JACQUELINE-BETHEL MOUGOUÉ is Assistant Professor of African Cultural Studies at the University of Wisconsin-Madison with additional affiliations in the Department of History and the Department of Gender & Women’s Studies. She is particularly interested in how constructions of gender inform the comportment and performances of the body, religious beliefs, and political ideologies. Mougoué’s book, Gender, Separatist Politics and Embodied Nationalism in Cameroon (University of Michigan Press, 2019) received the 2020 Frances Richardson Keller-Sierra Prize, given annually by the Western Association of Women Historians to recognize the best monograph in the field of history and the 2021 Aidoo-Snyder Book Prize, awarded annually by the Women’s Caucus of the African Studies Association for an outstanding book that prioritizes African women’s experiences. The Washington Post selected the book for their 2020 summer reading list.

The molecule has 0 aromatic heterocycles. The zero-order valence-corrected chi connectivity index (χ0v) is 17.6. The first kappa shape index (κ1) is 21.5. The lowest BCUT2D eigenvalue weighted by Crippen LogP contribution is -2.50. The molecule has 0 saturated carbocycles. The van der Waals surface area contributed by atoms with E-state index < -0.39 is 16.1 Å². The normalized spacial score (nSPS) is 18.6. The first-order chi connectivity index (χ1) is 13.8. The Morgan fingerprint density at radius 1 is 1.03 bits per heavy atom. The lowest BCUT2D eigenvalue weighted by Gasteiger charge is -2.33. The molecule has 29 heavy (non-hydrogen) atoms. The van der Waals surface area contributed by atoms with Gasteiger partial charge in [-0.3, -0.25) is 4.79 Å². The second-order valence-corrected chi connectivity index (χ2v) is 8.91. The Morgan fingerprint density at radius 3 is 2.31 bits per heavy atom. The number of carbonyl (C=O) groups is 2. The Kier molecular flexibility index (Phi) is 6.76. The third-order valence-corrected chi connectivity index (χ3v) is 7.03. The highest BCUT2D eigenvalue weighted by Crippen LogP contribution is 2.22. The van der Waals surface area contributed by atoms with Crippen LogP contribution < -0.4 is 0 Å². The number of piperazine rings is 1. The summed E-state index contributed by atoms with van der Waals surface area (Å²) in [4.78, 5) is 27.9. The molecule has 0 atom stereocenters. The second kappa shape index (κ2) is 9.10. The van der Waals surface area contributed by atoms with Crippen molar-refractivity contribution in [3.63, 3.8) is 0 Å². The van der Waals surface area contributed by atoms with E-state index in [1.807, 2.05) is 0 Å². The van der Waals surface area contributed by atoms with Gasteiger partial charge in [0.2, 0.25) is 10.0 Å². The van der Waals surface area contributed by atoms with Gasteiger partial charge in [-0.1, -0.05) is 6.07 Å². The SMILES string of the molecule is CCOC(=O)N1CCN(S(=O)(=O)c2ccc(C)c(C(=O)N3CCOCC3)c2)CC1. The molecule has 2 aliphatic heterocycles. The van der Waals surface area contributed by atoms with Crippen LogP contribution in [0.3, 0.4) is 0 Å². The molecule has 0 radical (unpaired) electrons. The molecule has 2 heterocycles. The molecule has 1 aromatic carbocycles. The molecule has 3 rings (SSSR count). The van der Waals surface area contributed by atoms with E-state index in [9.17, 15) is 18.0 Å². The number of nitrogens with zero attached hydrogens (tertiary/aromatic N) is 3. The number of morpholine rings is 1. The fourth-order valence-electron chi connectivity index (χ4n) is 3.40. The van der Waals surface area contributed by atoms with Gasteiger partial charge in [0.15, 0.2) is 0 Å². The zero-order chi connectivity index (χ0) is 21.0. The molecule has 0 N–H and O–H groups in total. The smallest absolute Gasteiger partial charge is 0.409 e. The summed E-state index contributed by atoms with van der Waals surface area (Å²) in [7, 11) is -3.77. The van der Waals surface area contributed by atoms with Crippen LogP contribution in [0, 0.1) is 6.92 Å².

Mougoué has guest-edited two scholarly journal issues: “Bodily Practices and Aesthetic Rituals in Twentieth- and Twenty-First-Century Africa” (African Studies Review, 2019) and “Gender and Sexuality in African Futurism” (Feminist Africa, 2021). She has been invited to give plenary talks on her research at various international academic institutions, including Paris Diderot University (France), University of Leuven (Belgium) and University of Buea (Cameroon). Mougoué currently sits on the editorial boards for Feminist Africa, Journal of Women’s History, and Gender & History.
Mougoué is currently working on additional projects. Her second book project, Diasporas in Africa, considers scholarly calls to expand definitions of the African diaspora, contributing to a body of scholarship that rarely recognizes internal diasporas rooted in Africa. She uses the early spread of Baha’i, a religion with tenets of racial and gender equality, to illuminate the dynamism of transnational diasporic connections among indigenous, or local, Africans in mid-twentieth century Africa. Mougoué is co-editing a volume on the state of scholarship on African feminist history and guest-editing an academic journal issue titled, “First Ladies of Africa: Beyond Femocracy and Wifeism?”